Every night, touching the stars, astronomers closer to see how populated our universe — or at least our galaxy. After a quarter-century after orbiting other stars were discovered the first exoplanets, statistical data showed that, on average, every star in the milky Way must be at least one planet side. If long enough, and staring in the neighborhood of each individual stars in our galaxy, sooner or later are almost guaranteed to find something.
But even crowded universe can be a lonely place. Our rich planets of the milky Way may be completely lifeless. Of all known worlds in the galaxy, only a handful of planets similar to Earth in size and position on the orbit — that is, are in a conditional isepisode “Goldilocks zone”. Such a peace must be not too big, not too small, not too hot and not too cold, to maintain the state of liquid water and life on its surface. Instead, most of the planets in the milky Way do not conform to any notion of viable: this is “super-earths” that are bigger than our planet, but smaller than Neptune. No supertall, which swirled around our Sun, and which could be explored directly, there is, therefore, to find out how they behave near other stars is very difficult. Anyway, to drive fitness for life in some narrow bounds, given how little we know, seems very naive.
The Goldilocks Zone
Trying to cope with these mysteries of astrobiology, scientists dream of new generations of telescopes and spacecraft to find and learn the signs of zhizneobitanija and possible life beyond our Solar system.
But the evidence refuting the lonely but crowded universe can be at arm’s length, in the language of the stars. In 2016, studies have shown that a planet the size of Earth, is very close, at a reasonable orbit near the small member of the family of the alpha Centauri system of three stars is about 4.4 light-years from our Sun. Moreover, another tiring search of the nearest neighbor to our Solar system, Barnard’s star, some six light years from us, has revealed a suitable planet and there. It’s a big, cold super-earths, called Barnard’s Star b (Barnard”s Star b).
An international team of more than 60 astronomers using observatories around the world, elaborated in detail the detection of a planet in the Nature issue of 14 November (we briefly mentioned this discovery). All this opens the door to future studies and comparisons of two such friends, and at the same time alien planets in the near Solar system.
“If you live in a city with a million people, you do not need to meet every one of them — but you might want to meet with their immediate neighbours,” says the study’s lead author Ignasi Ribas, astronomer of the Institute of space studies of Catalonia in Spain. “That’s what we’re doing with planetary systems, the stars that surround us. Otherwise, we would not be able to answer the big questions. As our Solar system and our Earth correspond to the rest of the galaxy? Are there other inhabited or uninhabited planets? Barnard’s star b does not give us while the answers to these questions, but tells us of the story we would like to know.”
Located in the constellation Ophiuchus, Barnard’s star so faint in visible light that cannot be seen with the naked eye. However, it has been a favorite of astronomers since 1916, when measurements showed that its apparent movement across the sky was bigger than any other star relative to our Sun — this indicated that it is extremely close in space. The proximity of the star to us is only temporary — through tens of thousands of years its trajectory would lead it from the list closest to our Solar system of stars.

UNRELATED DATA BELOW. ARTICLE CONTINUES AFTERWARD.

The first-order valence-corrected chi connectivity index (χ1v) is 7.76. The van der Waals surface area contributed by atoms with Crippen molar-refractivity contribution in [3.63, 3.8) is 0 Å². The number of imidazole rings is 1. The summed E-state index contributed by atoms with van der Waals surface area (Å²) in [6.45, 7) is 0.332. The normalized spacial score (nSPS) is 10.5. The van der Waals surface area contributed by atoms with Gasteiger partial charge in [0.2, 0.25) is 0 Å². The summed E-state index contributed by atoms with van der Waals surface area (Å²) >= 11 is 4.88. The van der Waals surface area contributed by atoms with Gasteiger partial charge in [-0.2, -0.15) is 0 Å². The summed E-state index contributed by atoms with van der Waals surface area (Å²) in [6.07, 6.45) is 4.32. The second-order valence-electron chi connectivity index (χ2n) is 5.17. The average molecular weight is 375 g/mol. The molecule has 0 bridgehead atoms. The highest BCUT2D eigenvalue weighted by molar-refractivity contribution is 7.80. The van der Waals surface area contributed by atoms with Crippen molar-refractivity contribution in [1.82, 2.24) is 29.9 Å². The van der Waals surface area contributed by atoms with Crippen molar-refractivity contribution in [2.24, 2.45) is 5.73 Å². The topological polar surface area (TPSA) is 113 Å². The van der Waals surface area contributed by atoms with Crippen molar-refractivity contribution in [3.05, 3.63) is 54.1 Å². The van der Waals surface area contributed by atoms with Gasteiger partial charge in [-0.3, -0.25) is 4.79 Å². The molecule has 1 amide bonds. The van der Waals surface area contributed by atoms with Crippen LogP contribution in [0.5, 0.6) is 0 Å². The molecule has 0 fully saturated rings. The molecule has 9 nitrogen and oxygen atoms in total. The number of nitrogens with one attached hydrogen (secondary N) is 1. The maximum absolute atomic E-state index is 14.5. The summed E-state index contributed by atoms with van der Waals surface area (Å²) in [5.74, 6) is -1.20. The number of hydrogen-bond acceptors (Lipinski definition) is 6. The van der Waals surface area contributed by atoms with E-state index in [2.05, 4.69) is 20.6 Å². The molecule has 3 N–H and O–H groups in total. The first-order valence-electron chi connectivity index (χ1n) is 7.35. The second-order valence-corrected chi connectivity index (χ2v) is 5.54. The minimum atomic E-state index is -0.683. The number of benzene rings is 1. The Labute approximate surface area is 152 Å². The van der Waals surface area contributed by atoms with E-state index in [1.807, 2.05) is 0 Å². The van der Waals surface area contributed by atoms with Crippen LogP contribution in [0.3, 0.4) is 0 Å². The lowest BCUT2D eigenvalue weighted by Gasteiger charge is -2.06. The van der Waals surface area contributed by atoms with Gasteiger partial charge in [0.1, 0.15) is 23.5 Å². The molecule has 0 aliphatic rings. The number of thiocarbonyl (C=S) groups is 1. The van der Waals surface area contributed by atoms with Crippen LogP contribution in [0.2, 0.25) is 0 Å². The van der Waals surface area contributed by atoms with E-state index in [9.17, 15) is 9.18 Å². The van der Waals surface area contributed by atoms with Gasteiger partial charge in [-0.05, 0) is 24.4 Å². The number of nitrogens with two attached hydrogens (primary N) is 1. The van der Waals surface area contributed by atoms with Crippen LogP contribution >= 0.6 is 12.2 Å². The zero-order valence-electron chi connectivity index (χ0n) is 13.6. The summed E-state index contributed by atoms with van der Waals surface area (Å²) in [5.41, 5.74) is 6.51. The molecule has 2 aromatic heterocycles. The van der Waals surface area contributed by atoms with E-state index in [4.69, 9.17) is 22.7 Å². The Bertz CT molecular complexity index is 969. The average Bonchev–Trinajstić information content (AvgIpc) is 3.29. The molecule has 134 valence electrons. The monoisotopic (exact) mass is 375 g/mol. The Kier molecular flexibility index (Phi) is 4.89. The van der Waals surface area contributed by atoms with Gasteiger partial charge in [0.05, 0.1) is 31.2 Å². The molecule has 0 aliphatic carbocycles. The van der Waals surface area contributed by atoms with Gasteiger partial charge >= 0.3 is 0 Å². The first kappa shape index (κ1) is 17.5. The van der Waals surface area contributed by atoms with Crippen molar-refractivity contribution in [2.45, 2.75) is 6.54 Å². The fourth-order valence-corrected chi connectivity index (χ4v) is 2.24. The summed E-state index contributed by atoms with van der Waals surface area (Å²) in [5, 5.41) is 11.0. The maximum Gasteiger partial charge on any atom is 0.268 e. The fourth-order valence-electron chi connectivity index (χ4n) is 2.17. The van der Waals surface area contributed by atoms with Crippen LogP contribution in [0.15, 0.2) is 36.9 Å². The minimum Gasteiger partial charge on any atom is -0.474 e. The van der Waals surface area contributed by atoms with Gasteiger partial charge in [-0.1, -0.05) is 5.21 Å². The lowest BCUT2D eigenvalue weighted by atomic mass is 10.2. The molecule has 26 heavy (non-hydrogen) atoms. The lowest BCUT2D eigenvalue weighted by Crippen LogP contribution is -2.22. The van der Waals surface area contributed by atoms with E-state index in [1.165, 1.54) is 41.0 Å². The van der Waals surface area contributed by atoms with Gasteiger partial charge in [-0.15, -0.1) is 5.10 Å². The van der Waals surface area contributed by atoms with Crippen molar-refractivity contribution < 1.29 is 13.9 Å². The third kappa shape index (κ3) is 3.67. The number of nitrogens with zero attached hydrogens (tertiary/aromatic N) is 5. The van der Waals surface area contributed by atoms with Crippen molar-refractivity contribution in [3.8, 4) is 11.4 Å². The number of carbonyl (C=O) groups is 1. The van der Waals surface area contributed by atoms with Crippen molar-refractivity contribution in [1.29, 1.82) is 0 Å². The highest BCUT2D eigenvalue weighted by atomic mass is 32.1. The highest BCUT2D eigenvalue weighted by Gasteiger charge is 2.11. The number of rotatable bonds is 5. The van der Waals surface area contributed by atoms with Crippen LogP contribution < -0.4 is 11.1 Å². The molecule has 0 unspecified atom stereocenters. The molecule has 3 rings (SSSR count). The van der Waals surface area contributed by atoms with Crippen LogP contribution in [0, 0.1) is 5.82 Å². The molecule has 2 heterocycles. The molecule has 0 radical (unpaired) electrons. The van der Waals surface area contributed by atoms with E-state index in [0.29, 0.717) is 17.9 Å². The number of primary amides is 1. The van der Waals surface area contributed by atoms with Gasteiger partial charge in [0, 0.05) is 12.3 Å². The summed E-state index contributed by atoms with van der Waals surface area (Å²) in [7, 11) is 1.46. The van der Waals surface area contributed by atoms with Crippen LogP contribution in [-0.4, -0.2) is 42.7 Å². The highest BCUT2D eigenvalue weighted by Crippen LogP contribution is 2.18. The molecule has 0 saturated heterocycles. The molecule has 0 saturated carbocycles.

According to Ribas and his colleagues, the planet-candidate at least three times heavier than ours and is rotated to the 233-day orbit around its star. In our system it would be within the orbit of Venus, but Barnard’s star relative to our small and dim, red dwarf star. This means that her companion is near the “snow line” beyond which water will almost certainly be in the form of frozen ice. This area is near the stars are believed to be jam-Packed planets, but this has yet to know for sure.
Barnard’s star b needs to obtain 2% of the stellar light that the Earth receives from the Sun — it is enough that the surface temperature was -150 Celsius. Perhaps, suggests Ribas, the planet is solid and covered with a thick layer of ice, its surface resembles the surface of frozen moons of Jupiter and Saturn. The prospects of life on such a world would be very remote — unless, of course, it will not have a subsurface ocean, maintained in the liquid state the internal heat. In this case, the bowels should stay warm for a very long time — the age of the planet should be somewhere between six and eleven billion years old. For comparison, the age of the Earth is four and a half billion years.
Alternatively, the planet may be covered with a thick insulating blanket of the remaining hydrogen after the birth in a rotating disk of gas and dust around the star. Although the hydrogen into smaller and hot worlds should dissipate into space, the cold super-earths in orbits can hold it long enough for the gas launched a massive greenhouse effect, warming the planet. If this mechanism will be launched at Barnard’s Star b, or other cold supersense, “our dream that each star may have habitable planet can be,” said Sara Seager, hunter planet of the Massachusetts Institute of technology, was not involved in the study of Ribas. “Somewhere there may be a completely insane worlds.”